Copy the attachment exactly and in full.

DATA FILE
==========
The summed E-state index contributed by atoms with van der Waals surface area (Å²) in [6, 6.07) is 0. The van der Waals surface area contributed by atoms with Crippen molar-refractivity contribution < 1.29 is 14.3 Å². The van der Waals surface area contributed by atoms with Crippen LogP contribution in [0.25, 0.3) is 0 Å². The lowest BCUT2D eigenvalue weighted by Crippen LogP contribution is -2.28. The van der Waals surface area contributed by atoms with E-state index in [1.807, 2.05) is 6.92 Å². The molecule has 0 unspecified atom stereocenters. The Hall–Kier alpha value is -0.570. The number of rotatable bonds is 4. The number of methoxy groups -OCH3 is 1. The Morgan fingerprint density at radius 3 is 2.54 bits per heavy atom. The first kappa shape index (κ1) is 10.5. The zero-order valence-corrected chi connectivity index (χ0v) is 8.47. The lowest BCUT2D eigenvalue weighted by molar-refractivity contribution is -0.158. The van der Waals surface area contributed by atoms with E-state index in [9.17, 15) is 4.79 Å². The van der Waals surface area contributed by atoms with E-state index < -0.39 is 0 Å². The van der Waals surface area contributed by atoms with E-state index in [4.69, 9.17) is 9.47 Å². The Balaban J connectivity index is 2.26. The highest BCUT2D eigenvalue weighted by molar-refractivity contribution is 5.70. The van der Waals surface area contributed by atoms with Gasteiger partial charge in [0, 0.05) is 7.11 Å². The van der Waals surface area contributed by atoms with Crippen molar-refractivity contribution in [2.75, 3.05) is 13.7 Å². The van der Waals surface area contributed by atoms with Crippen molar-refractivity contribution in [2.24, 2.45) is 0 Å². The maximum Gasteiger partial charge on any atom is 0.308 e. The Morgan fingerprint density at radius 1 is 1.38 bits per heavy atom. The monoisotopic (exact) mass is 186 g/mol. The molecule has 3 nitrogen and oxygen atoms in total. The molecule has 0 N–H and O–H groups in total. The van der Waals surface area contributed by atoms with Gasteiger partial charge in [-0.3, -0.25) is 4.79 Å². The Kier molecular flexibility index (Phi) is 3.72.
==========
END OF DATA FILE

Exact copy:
The summed E-state index contributed by atoms with van der Waals surface area (Å²) in [6, 6.07) is 0. The van der Waals surface area contributed by atoms with Crippen molar-refractivity contribution < 1.29 is 14.3 Å². The van der Waals surface area contributed by atoms with Crippen LogP contribution in [0.25, 0.3) is 0 Å². The lowest BCUT2D eigenvalue weighted by Crippen LogP contribution is -2.28. The van der Waals surface area contributed by atoms with E-state index in [1.807, 2.05) is 6.92 Å². The molecule has 0 unspecified atom stereocenters. The Hall–Kier alpha value is -0.570. The number of rotatable bonds is 4. The number of methoxy groups -OCH3 is 1. The Morgan fingerprint density at radius 3 is 2.54 bits per heavy atom. The first kappa shape index (κ1) is 10.5. The zero-order valence-corrected chi connectivity index (χ0v) is 8.47. The lowest BCUT2D eigenvalue weighted by molar-refractivity contribution is -0.158. The van der Waals surface area contributed by atoms with E-state index in [9.17, 15) is 4.79 Å². The van der Waals surface area contributed by atoms with E-state index < -0.39 is 0 Å². The van der Waals surface area contributed by atoms with E-state index in [4.69, 9.17) is 9.47 Å². The Balaban J connectivity index is 2.26. The highest BCUT2D eigenvalue weighted by molar-refractivity contribution is 5.70. The van der Waals surface area contributed by atoms with Gasteiger partial charge in [0, 0.05) is 7.11 Å². The van der Waals surface area contributed by atoms with Crippen molar-refractivity contribution in [2.75, 3.05) is 13.7 Å². The van der Waals surface area contributed by atoms with Crippen molar-refractivity contribution in [2.24, 2.45) is 0 Å². The maximum Gasteiger partial charge on any atom is 0.308 e. The Morgan fingerprint density at radius 1 is 1.38 bits per heavy atom. The monoisotopic (exact) mass is 186 g/mol. The molecule has 3 nitrogen and oxygen atoms in total. The molecule has 0 N–H and O–H groups in total. The van der Waals surface area contributed by atoms with Gasteiger partial charge in [-0.3, -0.25) is 4.79 Å². The Kier molecular flexibility index (Phi) is 3.72.